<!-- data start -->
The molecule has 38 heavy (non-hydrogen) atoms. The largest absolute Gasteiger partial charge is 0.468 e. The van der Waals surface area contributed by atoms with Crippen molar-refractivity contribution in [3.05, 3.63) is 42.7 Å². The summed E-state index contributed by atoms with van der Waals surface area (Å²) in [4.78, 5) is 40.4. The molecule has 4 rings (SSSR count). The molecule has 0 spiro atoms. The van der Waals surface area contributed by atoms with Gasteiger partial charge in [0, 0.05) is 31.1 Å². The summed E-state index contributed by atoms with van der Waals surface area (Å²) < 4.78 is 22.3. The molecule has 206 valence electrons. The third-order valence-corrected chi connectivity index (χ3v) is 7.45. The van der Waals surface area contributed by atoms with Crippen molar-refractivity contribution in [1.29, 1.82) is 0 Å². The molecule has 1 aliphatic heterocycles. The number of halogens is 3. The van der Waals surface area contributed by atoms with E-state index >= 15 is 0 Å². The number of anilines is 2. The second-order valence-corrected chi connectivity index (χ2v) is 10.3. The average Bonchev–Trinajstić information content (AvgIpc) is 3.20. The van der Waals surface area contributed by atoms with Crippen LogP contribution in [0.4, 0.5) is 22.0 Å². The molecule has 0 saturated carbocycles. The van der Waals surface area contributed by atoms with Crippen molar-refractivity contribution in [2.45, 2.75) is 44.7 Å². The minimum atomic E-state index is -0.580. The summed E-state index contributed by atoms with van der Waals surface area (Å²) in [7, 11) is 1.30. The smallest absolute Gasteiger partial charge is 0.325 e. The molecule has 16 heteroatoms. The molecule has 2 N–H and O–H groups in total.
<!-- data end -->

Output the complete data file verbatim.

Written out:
The molecule has 38 heavy (non-hydrogen) atoms. The largest absolute Gasteiger partial charge is 0.468 e. The van der Waals surface area contributed by atoms with Crippen molar-refractivity contribution in [3.05, 3.63) is 42.7 Å². The summed E-state index contributed by atoms with van der Waals surface area (Å²) in [4.78, 5) is 40.4. The molecule has 4 rings (SSSR count). The molecule has 0 spiro atoms. The van der Waals surface area contributed by atoms with Gasteiger partial charge in [0, 0.05) is 31.1 Å². The summed E-state index contributed by atoms with van der Waals surface area (Å²) < 4.78 is 22.3. The molecule has 206 valence electrons. The third-order valence-corrected chi connectivity index (χ3v) is 7.45. The van der Waals surface area contributed by atoms with Crippen molar-refractivity contribution in [1.29, 1.82) is 0 Å². The molecule has 1 aliphatic heterocycles. The number of halogens is 3. The van der Waals surface area contributed by atoms with E-state index >= 15 is 0 Å². The number of anilines is 2. The second-order valence-corrected chi connectivity index (χ2v) is 10.3. The average Bonchev–Trinajstić information content (AvgIpc) is 3.20. The van der Waals surface area contributed by atoms with Crippen LogP contribution in [0.4, 0.5) is 22.0 Å². The molecule has 0 saturated carbocycles. The van der Waals surface area contributed by atoms with Crippen molar-refractivity contribution in [2.45, 2.75) is 44.7 Å². The minimum atomic E-state index is -0.580. The summed E-state index contributed by atoms with van der Waals surface area (Å²) in [7, 11) is 1.30. The smallest absolute Gasteiger partial charge is 0.325 e. The molecule has 16 heteroatoms. The molecule has 2 N–H and O–H groups in total.